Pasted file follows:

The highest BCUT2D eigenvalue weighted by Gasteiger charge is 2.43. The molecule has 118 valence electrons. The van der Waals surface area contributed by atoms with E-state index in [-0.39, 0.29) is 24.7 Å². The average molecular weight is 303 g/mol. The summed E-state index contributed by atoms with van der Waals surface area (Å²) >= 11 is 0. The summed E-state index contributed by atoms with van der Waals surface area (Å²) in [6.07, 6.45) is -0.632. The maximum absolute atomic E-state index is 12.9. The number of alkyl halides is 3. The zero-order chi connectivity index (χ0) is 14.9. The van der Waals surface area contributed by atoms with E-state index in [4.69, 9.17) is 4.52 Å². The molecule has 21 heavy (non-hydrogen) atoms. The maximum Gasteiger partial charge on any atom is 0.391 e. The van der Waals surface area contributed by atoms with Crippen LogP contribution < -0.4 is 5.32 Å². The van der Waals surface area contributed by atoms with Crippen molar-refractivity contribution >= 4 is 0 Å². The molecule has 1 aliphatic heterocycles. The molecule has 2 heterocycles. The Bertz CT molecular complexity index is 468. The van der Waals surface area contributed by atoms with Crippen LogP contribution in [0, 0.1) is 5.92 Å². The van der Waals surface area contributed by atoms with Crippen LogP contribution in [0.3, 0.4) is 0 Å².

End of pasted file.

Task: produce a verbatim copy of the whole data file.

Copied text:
The highest BCUT2D eigenvalue weighted by Gasteiger charge is 2.43. The molecule has 118 valence electrons. The van der Waals surface area contributed by atoms with E-state index in [-0.39, 0.29) is 24.7 Å². The average molecular weight is 303 g/mol. The summed E-state index contributed by atoms with van der Waals surface area (Å²) >= 11 is 0. The summed E-state index contributed by atoms with van der Waals surface area (Å²) in [6.07, 6.45) is -0.632. The maximum absolute atomic E-state index is 12.9. The number of alkyl halides is 3. The zero-order chi connectivity index (χ0) is 14.9. The van der Waals surface area contributed by atoms with E-state index in [4.69, 9.17) is 4.52 Å². The molecule has 21 heavy (non-hydrogen) atoms. The maximum Gasteiger partial charge on any atom is 0.391 e. The van der Waals surface area contributed by atoms with Crippen LogP contribution < -0.4 is 5.32 Å². The van der Waals surface area contributed by atoms with Crippen molar-refractivity contribution >= 4 is 0 Å². The molecule has 1 aliphatic heterocycles. The molecule has 2 heterocycles. The Bertz CT molecular complexity index is 468. The van der Waals surface area contributed by atoms with Crippen LogP contribution in [0, 0.1) is 5.92 Å². The van der Waals surface area contributed by atoms with Crippen LogP contribution in [0.3, 0.4) is 0 Å².